Free Christians The term Free Christian refers specifically to individual members and whole congregations within the General Assembly of Unitarian and Free Christian Churches. Free Christians do not subscribe to any officially written doctrinal or creedal statement, as found in other churches. Because of their connections with British Unitarianism, they...

Fresco of Christ Pantocrator on the ceiling of Karanlık Kilise Churches of Göreme.

Cappadocian Fathers

Cappadocian Fathers The Cappadocian Fathers, also traditionally known as the Three Cappadocians, are Basil the Great (330–379), who was bishop of Caesarea; Basil’s younger brother Gregory of Nyssa (c. 335 – c. 395), who was bishop of Nyssa; and a close friend, Gregory of Nazianzus (329–389), who became Patriarch of Constantinople. The Cappadocia region, in modern-day Turkey, was an early site of Christian activity,...

Bible The Holy Book Christianity Holy Biblical

Christian Literature

Christian Literature Christian literature is writing that deals with Christian themes and incorporates the Christian world view. This constitutes a huge body of extremely varied writing. Scripture While falling within the strict definition of literature, the Bible is not generally considered literature. However, the Bible has been treated and appreciated as literature; the King James Version in particular...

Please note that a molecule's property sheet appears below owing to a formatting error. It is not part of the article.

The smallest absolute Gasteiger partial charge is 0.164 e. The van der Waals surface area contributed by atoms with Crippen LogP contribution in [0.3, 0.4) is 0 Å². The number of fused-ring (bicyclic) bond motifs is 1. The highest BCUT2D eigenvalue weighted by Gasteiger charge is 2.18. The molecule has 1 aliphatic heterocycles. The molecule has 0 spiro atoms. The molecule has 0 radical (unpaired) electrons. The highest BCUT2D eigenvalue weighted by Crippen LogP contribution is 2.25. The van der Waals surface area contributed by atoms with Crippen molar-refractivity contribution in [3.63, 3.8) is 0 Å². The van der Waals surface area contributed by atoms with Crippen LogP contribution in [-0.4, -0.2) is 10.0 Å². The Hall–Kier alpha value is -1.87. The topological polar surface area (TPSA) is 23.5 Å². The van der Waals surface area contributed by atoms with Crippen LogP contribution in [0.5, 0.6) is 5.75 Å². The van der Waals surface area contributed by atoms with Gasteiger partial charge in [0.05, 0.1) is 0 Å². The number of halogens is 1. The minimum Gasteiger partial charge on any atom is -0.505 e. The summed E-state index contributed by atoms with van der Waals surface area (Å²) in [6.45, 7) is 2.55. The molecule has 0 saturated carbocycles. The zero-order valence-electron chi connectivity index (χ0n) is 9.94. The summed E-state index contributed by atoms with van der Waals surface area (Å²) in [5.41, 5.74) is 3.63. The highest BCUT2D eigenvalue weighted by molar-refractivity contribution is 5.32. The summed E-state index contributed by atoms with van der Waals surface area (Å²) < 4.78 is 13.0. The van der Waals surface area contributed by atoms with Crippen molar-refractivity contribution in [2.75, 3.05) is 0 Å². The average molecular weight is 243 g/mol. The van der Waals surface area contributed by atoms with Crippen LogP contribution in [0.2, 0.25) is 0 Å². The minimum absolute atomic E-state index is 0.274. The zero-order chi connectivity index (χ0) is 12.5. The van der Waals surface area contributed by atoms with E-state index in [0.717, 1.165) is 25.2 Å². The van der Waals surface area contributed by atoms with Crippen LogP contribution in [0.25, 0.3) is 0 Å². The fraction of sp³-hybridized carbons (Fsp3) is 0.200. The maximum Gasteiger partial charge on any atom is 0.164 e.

Pinocchio Nose Lying Nose Long Lie Fairy Tales

Christian Views on Lying

Christian Views on Lying Lying is strongly discouraged or forbidden by most interpretations of Christianity. Arguments for this are based on various biblical passages, especially “thou shalt not bear false witness against thy neighbour“, one of the Ten Commandments. Christian theologians disagree as to the exact definition of “lie” and whether it is ever...

Canon law

Canon Law

Canon law Canon law is a set of ordinances and regulations made by ecclesiastical authority (Church leadership), for the government of a Christian organization or church and its members. It is the internal ecclesiastical law, or operational policy, governing the Catholic Church (both the Latin Church and the Eastern Catholic Churches), the Eastern Orthodox and Oriental Orthodox churches, and the individual national churches...